Today I’d like to introduce a project I have been working on for quite some time now (about half a year it seems): Glou , a project centered around free and open games. The vision of Glou is to create an open gaming network. First of all that means a place where people can meet to play and enjoy games. Glou aims to be capable of all things one expects from such a network: list servers and open matches, give the ability to join and / or host matches, see what your friends are playing, player scores and statistics, player matching, community features (friendslists, chatting, etc.), and much, much more. Furthermore, due to its open and free nature, it will enable (open source) game developers to build communities around their games more easily. With the big amount of good quality open source games out there Glou and the open gaming network could help to finally create a wide community around open and free games.
Glou understands itself as an umbrella project, and consists of…
- A set of open standard protocols that describe the communication of the various components in the open gaming network.
- An open API for games, so they can easily implement those protocols.
- An open reference implementation of a Game Community Server.
- And finally a community centered around free and open gaming.
The whole network is decentralized and built upon XMPP. Detailed information about the architecture of Glou is available on our architecture page on the Glou homepage.
A Short History
The Glou Project came to life in discussions on mailinglists and IRC channels of several open source projects and communities, like Freedesktop-Games, freegamedev.net and GGZ. After a first draft of the open gaming network architecture had been worked out we contacted the most influential open source games out there, in the spirit that Glou should be a cooperation of the whole open source gaming community. Since then many developers of open source games joined the Glou mailinglist to watch the progress of the project and give valuable feedback. From this point on the team of Glou developers and supporters has been growing and drafting and coding went on steadily until today.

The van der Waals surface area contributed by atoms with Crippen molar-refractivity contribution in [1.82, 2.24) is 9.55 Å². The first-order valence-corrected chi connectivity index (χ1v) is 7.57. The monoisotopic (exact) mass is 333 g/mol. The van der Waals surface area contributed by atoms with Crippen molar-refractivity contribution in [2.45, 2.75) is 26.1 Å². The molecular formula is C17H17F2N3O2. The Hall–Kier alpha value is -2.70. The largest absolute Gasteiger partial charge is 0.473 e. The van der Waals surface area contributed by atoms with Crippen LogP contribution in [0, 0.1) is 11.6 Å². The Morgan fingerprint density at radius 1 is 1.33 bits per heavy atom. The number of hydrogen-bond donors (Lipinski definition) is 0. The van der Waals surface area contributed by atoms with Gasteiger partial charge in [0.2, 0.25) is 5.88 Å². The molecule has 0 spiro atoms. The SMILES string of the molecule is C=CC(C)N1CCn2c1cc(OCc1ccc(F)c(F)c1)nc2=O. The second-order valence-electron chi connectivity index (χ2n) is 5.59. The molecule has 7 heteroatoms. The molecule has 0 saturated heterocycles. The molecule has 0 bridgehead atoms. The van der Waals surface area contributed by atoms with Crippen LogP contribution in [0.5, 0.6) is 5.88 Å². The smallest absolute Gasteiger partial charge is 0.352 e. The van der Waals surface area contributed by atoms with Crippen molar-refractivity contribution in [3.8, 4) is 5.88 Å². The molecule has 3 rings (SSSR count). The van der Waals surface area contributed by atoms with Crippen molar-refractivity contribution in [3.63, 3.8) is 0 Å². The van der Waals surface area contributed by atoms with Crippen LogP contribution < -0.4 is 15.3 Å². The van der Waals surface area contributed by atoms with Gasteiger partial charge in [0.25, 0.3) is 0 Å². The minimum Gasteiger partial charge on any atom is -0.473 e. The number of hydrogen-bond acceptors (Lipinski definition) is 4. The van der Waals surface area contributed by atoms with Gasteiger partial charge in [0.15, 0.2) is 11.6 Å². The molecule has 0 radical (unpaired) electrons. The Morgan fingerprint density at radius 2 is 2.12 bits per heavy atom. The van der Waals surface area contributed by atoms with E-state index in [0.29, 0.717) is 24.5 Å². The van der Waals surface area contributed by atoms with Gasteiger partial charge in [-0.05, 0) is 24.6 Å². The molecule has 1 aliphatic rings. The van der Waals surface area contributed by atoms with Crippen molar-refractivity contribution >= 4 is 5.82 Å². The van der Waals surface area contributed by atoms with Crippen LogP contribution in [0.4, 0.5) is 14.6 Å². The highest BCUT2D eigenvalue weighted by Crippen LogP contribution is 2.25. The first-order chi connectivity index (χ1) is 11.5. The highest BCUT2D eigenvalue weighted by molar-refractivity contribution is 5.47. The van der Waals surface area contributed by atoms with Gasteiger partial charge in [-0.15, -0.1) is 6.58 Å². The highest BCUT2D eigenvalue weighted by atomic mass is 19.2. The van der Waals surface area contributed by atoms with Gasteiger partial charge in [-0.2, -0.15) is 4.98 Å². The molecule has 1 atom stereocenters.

Currently we have reasonable drafts for the protocols. Libxoup, a leightweight XMPP library that’ll serve as base for libglou (the game API), is near its first release, while the other components are still in an early state of development.
Winter of Code
As one can imagine, the scope of this project is quite big, and we had to notice that we wouldn’t be able to bring it forth just in our spare time. So, after some thinking, I decided to completly concentrate on the project. Pulling some strings I managed to get about half a year of time, that I will now invest in working on Glou. Voila, the winter of code .
From now on I’ll post a weekly status report here every monday to keep interested people updated. And now, despite it is tuesday, let’s just jump right into it:
Week 1 – Review
As mentioned, the current focus of development is on libxoup. Since I didn’t work on libxoup for about two months, I used the first days of last week to get a feeling for the code again. There were also some patches which still waited to be applied. After that XoupEvent and XoupObject got a little cleanup and complete documentation. XoupIo was added (and fully documented) which is now responsible for IO activity and IO event handling. Finally XoupConnection and XoupServer (the nice socket wrappers) were completed.
This week the major steps towards the first release of libxoup will be taken, and if we are lucky we will see the release by the end of the week. Also a roadmap will be published describing the timeline for the first milestone of the Glou Project.
Concluding I’d just like to say that I’m looking forward to the time I’ll spend working on Glou. Who knows, maybe by the end of the winter we’ll see the first games supporting it?
Thank you for reading!
PS: If you like the idea of Glou and are interested in our project, why don’t you subscribe to our mailinglist? Great!
 The name Glou stands for Game LOUnge
 Do you know the Google Summer of Code?